2020 Homeland Security Internal Memo predicted rise in violence after lockdowns eased

A 2020 internal Department of Homeland Security memo obtained by ABC shows government officials warned of increased violence and crime when the COVID-19 lockdown eased and life returned to normal.

Their predictions have proven to be accurate as violent crime is on the uptick nationwide. The memo, which had not been previously made public, urged health and government officials to prepare some sort of “action plan” for how to quell violence once the virus eased up and people began gathering again. The memo reads, “The outbreak of Covid-19, and government’s response to it, have intensified concerns that could accelerate mobilization to violence with extended periods of social distancing,” and goes on to point out that isolation such as the type required for over a year due to COVID-19 is a known risk factor for violent extremism.

The memo adds that other pandemic-related stressors, such as job loss, financial strain and the mental and emotional toll of the pandemic may likely “increase the vulnerability of some citizens to mobilize to violence.” The predictions made in the DHS memo have unfortunately largely come to fruition as the country has reopened. Mass shootings and other gun violence rates are up in major cities, with the Gun Violence Archive reporting 540 shootings across the country over the July 4th weekend alone, killing 189 and injuring 516 people nationwide.

Road rage incidents have also increased in the United States. Everytown for Gun Safety reported that so far in 2021, there has been one person shot or killed in a road rage incident every 18 hours. This is a significantly higher rate than previous years, and Everytown reports the road rage incidents involving firearms have almost doubled in the last 12 months. Experts point to the same factors listed in the DHS memo, with many publicly predicting in 2020 that the long-term isolation of COVID-19 would lead to an increase in violence.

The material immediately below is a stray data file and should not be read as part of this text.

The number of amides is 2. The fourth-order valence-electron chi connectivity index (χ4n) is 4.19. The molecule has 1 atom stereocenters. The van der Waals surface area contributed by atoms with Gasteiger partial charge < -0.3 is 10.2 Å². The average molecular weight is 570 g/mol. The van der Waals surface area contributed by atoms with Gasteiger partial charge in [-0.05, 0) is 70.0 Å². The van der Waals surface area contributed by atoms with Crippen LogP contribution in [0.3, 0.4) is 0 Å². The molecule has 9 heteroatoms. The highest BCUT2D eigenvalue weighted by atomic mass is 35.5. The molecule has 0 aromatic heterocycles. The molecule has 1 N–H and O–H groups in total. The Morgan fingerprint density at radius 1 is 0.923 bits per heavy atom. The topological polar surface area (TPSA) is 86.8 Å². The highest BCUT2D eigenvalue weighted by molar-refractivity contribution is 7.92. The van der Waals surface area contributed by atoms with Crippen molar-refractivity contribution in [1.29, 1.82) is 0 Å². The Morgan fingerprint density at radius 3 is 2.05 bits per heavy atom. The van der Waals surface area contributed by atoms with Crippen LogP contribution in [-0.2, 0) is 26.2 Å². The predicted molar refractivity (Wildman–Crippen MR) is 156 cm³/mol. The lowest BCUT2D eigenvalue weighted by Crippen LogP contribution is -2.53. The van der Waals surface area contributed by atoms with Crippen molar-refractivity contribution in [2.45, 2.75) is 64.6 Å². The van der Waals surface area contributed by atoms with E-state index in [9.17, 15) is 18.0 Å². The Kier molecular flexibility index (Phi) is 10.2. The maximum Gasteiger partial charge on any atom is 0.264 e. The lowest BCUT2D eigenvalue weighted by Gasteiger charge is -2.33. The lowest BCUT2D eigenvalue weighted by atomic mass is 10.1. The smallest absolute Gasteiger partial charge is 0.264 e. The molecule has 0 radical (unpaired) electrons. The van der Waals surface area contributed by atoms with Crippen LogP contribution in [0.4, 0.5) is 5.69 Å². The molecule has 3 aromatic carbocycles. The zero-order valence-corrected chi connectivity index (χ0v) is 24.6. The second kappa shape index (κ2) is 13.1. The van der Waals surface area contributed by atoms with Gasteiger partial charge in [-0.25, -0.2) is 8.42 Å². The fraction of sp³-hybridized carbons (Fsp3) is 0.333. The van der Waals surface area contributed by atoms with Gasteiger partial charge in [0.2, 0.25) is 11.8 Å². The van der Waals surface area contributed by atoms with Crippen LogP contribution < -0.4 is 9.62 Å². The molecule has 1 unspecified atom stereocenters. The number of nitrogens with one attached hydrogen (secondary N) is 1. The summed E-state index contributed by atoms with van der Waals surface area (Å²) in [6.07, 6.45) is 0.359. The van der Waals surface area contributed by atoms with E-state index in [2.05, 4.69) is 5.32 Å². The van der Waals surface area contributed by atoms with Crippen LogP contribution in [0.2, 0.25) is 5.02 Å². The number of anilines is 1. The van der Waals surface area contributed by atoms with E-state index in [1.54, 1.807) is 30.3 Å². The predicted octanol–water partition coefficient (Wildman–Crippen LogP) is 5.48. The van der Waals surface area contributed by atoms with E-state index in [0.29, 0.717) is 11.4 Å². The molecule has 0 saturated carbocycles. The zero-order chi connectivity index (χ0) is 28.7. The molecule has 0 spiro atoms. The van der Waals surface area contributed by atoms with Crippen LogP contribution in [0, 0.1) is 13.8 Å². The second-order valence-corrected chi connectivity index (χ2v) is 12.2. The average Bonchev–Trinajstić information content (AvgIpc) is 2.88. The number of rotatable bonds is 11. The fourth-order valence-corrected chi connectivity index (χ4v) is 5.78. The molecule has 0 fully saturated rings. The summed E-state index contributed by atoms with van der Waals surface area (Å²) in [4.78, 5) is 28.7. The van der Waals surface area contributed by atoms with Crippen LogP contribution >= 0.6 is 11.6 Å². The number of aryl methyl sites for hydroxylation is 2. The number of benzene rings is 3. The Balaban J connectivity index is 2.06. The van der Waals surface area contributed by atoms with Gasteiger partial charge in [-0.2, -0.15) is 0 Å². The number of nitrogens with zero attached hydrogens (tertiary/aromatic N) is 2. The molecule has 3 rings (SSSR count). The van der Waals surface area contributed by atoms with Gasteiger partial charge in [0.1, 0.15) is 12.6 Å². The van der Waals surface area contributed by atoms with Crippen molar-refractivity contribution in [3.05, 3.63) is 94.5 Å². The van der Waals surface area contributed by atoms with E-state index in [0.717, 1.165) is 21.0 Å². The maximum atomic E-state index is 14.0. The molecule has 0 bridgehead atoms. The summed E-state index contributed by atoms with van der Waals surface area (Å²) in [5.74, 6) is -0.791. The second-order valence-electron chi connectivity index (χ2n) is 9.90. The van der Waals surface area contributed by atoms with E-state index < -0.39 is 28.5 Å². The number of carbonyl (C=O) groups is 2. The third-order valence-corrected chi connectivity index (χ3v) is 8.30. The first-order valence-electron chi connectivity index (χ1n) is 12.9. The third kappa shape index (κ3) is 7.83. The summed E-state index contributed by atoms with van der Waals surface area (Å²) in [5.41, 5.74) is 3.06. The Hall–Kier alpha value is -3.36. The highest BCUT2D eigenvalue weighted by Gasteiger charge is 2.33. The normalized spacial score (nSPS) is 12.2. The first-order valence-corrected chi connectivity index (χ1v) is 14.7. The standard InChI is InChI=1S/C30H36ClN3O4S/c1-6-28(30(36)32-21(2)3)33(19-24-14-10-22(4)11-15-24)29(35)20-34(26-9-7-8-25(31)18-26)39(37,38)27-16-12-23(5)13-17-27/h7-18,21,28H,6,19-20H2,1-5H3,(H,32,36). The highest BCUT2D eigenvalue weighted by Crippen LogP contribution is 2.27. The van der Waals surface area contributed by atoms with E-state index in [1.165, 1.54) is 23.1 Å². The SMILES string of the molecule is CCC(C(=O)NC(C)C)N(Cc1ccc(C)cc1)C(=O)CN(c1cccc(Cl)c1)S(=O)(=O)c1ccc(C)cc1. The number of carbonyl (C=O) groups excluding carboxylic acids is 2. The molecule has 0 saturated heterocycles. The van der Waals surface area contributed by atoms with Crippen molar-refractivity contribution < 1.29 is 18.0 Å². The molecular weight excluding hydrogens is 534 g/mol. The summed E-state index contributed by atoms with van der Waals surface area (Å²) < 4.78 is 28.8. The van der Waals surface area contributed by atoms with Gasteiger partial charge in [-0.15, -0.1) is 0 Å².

UC Davis Professor and member of the school’s Violence Prevention Research Program, Shani Buggs, told The Washington Post, “What we have is compounded trauma. The pandemic exacerbated all of the inequities we had in our country — along racial lines, health lines, social lines, economic lines. All of the drivers of gun violence pre-pandemic were just worsened last year.” 



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Laura is a freelance writer out of Maryland and a mom of three. Her background is in political science and international relations, and she has been doing political writing and editing for 17 years. Laura has also written parenting pieces for the Today Show and is currently working on writing a collection of remarkable true stories about normal people. She writes for FBA because unbiased news is vital to unity, and readers deserve the facts free of opinion.

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